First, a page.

Motion gaming technology: How it all began
From the Power Glove to the Kinect in 20 years time, T3 reveals how motion gaming came to exist
The quest to innovate gaming beyond the control pad stretches back almost 20 years as the likes of Nintendo and Sony attempted to change the way we interacted with our consoles forever.
Tracing the timeline of tech that once hoped to make gamers feel more in touch with the action, here is the tale of the motion gaming tape so far.
1989: Power glove
This NES peripheral Was the first device to track human hand Movement. It looked very cool in a late 80s kind of way, but was not the last word in Accuracy, let's say...
1998: N64 Tilt Pak
Accessory firm pelican offered a glimpse of the future by enabling gamers to play games, most memorably Goldeneye, by tilting their controllers.
2001: Gameboy tilt cartridge
Nintendo first dipped its toe in motion-sensing waters at the dawn of The millennium. Kirby Tilt 'n tumble came on a modded GameBoy cartridge and allowed, as you might imagine, tumbling, via tilting.
Conceived by DR Richard Marks and adopted by Sony for a Kinect-like PS2 motion controller. It proved a success with over ten million units sold worldwide in five years.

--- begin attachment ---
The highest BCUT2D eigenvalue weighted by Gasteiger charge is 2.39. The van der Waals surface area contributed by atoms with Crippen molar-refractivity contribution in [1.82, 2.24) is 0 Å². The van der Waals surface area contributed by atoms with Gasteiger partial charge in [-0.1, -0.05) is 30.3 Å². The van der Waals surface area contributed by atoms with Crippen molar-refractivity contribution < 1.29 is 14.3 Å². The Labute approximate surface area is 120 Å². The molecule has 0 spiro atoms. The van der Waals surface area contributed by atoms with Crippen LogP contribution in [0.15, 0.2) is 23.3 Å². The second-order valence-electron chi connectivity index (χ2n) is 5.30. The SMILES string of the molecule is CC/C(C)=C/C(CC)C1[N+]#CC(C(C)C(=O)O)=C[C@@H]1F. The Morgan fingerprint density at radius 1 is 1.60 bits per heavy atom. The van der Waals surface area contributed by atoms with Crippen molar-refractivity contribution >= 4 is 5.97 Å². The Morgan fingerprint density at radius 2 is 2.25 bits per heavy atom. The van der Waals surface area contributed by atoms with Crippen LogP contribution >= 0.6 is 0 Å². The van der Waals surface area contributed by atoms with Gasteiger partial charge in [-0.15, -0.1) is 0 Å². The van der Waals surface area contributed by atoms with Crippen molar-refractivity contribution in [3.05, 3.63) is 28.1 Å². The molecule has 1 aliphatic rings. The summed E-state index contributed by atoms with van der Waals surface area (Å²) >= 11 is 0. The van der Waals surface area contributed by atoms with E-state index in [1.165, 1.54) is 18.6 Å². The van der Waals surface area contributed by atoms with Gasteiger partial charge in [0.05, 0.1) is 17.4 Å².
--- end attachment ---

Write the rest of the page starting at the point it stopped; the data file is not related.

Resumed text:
2006: Wii remote
Changing the face of console gaming, Nintendo unleashed the Wii remote at the 2005 Tokyo game show. Kids and housewives piled in, as well as hardcore Nintendo-ites...
In what looked rather like a knee-jerk reaction to the launch of the Wii, Sony added limited motion tracking to its PS3 pad. It's not widely supported.
The Wii remote wasn't as accurate as hardcore gamers demanded, so Nintendo upgraded it to "true one-to-one movement". Again, rather under-utilised thus far.
It's finally here; now let's figure out what it's for. "you are the controller" is the tagline For Microsoft's motion-tracking cam, and by "you" it means a Wii-like mainstream audience, which it's targeting with a bevvy of dancing and get-fit games. It has the potential to do so much more, though...
This PS3 controller is essentially a more powerful Wii remote - complete with Nunchuk-style subcontroller - with games in stunning hi-def.
One for the future, this uses a weak magnetic field to detect the position of controllers, enabling very accurate tracking. Untested for gaming as yet...